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Can J Surg. 2012 Aug;55(4):S191-9. doi: 10.1503/cjs.005411.

Surgical residency training and international volunteerism: a national survey of residents from 2 surgical specialties.

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Division of Orthopaedic Surgery, Department of Surgery, Faculty of Medicine, University of Ottawa, Ottawa, Ontario.



Many low- and middle-income countries (LMICs) lack basic surgical resources, resulting in avoidable disability and mortality. Recently, residents in surgical training programs have shown increasing interest in overseas elective experiences to assist surgical programs in LMICs. The purpose of this study was to survey Canadian surgical residents about their interest in international volunteerism.


We sent a web-based survey to all general and orthopedic surgery residents enrolled in surgical training programs in Canada. The survey assessed residents' interests, attitudes and motivations, and perceived barriers and aids with respect to international volunteerism.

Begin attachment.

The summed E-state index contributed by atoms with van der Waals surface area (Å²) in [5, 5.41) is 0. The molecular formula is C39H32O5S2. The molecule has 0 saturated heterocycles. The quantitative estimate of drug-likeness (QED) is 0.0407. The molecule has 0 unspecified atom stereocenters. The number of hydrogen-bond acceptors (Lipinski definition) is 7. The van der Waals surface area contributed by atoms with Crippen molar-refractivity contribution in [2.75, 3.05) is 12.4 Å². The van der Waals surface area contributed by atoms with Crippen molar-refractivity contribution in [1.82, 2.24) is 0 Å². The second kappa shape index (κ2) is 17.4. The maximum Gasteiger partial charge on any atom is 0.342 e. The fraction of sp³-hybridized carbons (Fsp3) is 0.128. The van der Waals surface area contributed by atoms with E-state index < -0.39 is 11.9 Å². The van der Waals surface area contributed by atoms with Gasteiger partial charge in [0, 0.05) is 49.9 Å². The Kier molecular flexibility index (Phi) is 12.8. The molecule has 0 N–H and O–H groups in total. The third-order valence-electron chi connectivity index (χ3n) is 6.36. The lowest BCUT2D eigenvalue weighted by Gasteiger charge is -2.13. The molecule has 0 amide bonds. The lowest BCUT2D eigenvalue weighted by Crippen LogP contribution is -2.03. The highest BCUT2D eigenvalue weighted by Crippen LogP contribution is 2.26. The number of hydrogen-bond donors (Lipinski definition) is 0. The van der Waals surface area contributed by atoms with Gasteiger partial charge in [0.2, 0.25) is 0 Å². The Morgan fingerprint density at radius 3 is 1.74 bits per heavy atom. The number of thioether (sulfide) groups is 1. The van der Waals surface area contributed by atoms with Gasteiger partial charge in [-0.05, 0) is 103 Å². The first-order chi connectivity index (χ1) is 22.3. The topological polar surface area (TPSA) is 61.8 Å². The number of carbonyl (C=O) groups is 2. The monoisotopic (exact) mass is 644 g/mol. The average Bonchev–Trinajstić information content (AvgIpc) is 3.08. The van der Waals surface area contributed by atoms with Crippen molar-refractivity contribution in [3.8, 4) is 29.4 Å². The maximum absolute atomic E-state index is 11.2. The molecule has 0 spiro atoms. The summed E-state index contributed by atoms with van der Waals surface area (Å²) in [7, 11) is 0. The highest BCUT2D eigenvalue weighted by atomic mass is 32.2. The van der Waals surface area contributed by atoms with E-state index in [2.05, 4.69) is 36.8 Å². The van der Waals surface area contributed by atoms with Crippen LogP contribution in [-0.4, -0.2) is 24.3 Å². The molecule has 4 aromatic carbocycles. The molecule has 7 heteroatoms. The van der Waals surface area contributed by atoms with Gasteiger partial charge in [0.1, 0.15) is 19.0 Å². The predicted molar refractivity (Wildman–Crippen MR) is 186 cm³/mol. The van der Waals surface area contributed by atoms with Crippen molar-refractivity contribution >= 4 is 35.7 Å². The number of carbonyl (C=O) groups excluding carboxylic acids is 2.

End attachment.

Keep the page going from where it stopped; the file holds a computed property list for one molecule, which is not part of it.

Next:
In all, 361 residents completed the survey for a response rate of 38.0%. Half of the respondents indicated that the availability of an international surgery elective would have positively influenced their selection of a residency program. Excluding the 18 residents who had volunteered during residency, 63.8% of the remaining residents confirmed an interest in international volunteering with "contributing to an important cause," "teaching" and "tourism/cultural enhancement" as the leading reasons for their interest. Perceived barriers included "lack of financial support" and "lack of available organized opportunities." All (100%) respondents who had done an international elective during residency confirmed that they would pursue such work in the future.


Administrators of Canadian surgical programs should be aware of strong resident interest in global health care and accordingly develop opportunities by encouraging faculty mentorships and resources for global health teaching.

[Indexed for MEDLINE]
Free PMC Article

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